The powerful story of one Marine who found healing and renewed purpose after returning from combat, for himself and tens of thousands of fellow veterans.
When Marine sniper Jake Wood came home in 2009 from grueling tours in Iraq and Afghanistan, his country asked yet more of him: to compartmentalize his traumatic memories, put his elite military training on a shelf, and adjust to living outside high-stakes situations. Jake feared he would join the huge population of veterans struggling to reintegrate. Since 2001, more service members have died by suicide than have been killed in Afghanistan.
One activity helped Jake and his friend and fellow Marine Clay Hunt find a measure of hope: helping communities after disasters, where their training rendered them unusually effective in high-stakes situations. But as their new organization struggled to get off the ground and the VA tied up Clay’s meds in red tape, Clay committed suicide. Reeling, Jake resolved to help as many disaster-affected communities and provide a mission to as many veterans as possible.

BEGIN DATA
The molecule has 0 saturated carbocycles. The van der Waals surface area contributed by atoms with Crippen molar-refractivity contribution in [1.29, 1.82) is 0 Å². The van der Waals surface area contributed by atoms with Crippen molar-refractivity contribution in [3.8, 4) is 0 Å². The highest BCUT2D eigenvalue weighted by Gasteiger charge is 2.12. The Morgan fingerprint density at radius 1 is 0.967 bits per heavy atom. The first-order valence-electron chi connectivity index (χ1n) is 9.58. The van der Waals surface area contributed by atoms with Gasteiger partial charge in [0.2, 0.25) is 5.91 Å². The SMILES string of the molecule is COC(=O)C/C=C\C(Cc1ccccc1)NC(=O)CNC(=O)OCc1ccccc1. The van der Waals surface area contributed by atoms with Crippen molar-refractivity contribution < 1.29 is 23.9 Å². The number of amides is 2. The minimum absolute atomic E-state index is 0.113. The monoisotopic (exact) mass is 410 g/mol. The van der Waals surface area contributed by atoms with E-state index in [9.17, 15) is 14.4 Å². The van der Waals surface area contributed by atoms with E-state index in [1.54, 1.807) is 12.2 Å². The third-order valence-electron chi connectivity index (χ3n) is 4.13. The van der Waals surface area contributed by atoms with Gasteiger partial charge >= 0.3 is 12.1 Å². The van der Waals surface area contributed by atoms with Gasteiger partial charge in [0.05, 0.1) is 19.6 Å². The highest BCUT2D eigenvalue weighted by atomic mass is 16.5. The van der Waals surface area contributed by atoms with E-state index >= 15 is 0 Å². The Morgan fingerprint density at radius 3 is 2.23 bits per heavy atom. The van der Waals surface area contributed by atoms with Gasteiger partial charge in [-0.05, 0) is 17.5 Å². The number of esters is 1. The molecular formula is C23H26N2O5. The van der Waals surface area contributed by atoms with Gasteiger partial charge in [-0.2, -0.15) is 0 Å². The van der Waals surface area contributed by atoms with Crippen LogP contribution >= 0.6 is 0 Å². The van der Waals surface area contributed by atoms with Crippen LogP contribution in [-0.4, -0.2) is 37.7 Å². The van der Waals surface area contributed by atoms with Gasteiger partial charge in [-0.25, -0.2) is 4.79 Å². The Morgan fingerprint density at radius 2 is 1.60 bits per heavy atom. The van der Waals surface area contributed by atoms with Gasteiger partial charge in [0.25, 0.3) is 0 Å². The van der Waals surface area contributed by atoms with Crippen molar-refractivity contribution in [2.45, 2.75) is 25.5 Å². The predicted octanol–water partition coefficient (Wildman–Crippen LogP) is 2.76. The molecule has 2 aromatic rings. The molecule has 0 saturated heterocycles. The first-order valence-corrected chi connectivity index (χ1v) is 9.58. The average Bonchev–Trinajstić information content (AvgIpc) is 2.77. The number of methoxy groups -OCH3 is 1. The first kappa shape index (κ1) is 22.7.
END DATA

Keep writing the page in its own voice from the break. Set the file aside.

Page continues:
Over the past 10 years, with no money or experience, he and his team have recruited over 100,000 volunteers to his organization Team Rubicon. It’s established a reputation for delivering desperately needed aid faster and better than other organizations hindered by bureaucracy. Racing against the clock, veteran volunteers utilize their military training to untangle complex problems quickly and keep calm under pressure in catastrophic scenarios.
What’s more, Team Rubicon gives meaningful direction to men and women who need the disaster response work as much as the work needs them. Having a continued purpose–a mission that matters–can be the key to a veteran’s successful transition from war to peace.
Once a Warrior provides a harrowing look at the true cost of military service as the Forever War drags on–and most important, the path to healing.